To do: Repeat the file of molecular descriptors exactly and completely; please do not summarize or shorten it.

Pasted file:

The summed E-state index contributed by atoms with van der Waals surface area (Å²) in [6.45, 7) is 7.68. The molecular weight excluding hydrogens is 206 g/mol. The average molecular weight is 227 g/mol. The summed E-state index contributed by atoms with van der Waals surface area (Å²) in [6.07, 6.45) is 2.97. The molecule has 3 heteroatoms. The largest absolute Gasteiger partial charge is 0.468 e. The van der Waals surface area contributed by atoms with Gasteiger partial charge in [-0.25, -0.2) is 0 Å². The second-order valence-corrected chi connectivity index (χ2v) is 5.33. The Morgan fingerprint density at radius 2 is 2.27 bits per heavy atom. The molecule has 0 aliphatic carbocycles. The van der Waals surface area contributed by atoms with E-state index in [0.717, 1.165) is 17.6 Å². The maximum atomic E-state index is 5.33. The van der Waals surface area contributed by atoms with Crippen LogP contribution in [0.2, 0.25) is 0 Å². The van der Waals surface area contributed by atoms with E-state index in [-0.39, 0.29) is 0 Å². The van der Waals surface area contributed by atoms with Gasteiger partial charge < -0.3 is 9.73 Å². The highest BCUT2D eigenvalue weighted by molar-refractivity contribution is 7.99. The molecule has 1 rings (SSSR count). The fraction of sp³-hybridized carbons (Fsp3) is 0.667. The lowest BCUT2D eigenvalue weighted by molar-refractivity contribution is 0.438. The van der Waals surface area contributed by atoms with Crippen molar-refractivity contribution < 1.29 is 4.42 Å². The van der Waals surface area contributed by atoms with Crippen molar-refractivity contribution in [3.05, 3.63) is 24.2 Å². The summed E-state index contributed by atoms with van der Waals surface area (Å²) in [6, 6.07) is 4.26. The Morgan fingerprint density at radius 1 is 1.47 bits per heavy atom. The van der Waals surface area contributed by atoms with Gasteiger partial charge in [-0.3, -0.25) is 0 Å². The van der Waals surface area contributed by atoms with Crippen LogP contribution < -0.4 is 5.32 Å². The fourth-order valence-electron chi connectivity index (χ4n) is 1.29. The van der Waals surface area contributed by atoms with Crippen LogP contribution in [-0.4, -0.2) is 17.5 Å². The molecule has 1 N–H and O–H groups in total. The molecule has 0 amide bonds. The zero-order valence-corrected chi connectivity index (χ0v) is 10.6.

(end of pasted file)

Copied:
The summed E-state index contributed by atoms with van der Waals surface area (Å²) in [6.45, 7) is 7.68. The molecular weight excluding hydrogens is 206 g/mol. The average molecular weight is 227 g/mol. The summed E-state index contributed by atoms with van der Waals surface area (Å²) in [6.07, 6.45) is 2.97. The molecule has 3 heteroatoms. The largest absolute Gasteiger partial charge is 0.468 e. The van der Waals surface area contributed by atoms with Gasteiger partial charge in [-0.25, -0.2) is 0 Å². The second-order valence-corrected chi connectivity index (χ2v) is 5.33. The Morgan fingerprint density at radius 2 is 2.27 bits per heavy atom. The molecule has 0 aliphatic carbocycles. The van der Waals surface area contributed by atoms with E-state index in [0.717, 1.165) is 17.6 Å². The maximum atomic E-state index is 5.33. The van der Waals surface area contributed by atoms with Crippen LogP contribution in [0.2, 0.25) is 0 Å². The van der Waals surface area contributed by atoms with E-state index in [-0.39, 0.29) is 0 Å². The van der Waals surface area contributed by atoms with Gasteiger partial charge < -0.3 is 9.73 Å². The highest BCUT2D eigenvalue weighted by molar-refractivity contribution is 7.99. The molecule has 1 rings (SSSR count). The fraction of sp³-hybridized carbons (Fsp3) is 0.667. The lowest BCUT2D eigenvalue weighted by molar-refractivity contribution is 0.438. The van der Waals surface area contributed by atoms with Crippen molar-refractivity contribution < 1.29 is 4.42 Å². The van der Waals surface area contributed by atoms with Crippen molar-refractivity contribution in [3.05, 3.63) is 24.2 Å². The summed E-state index contributed by atoms with van der Waals surface area (Å²) in [6, 6.07) is 4.26. The Morgan fingerprint density at radius 1 is 1.47 bits per heavy atom. The van der Waals surface area contributed by atoms with Gasteiger partial charge in [-0.3, -0.25) is 0 Å². The van der Waals surface area contributed by atoms with Crippen LogP contribution < -0.4 is 5.32 Å². The fourth-order valence-electron chi connectivity index (χ4n) is 1.29. The van der Waals surface area contributed by atoms with Crippen LogP contribution in [-0.4, -0.2) is 17.5 Å². The molecule has 1 N–H and O–H groups in total. The molecule has 0 amide bonds. The zero-order valence-corrected chi connectivity index (χ0v) is 10.6.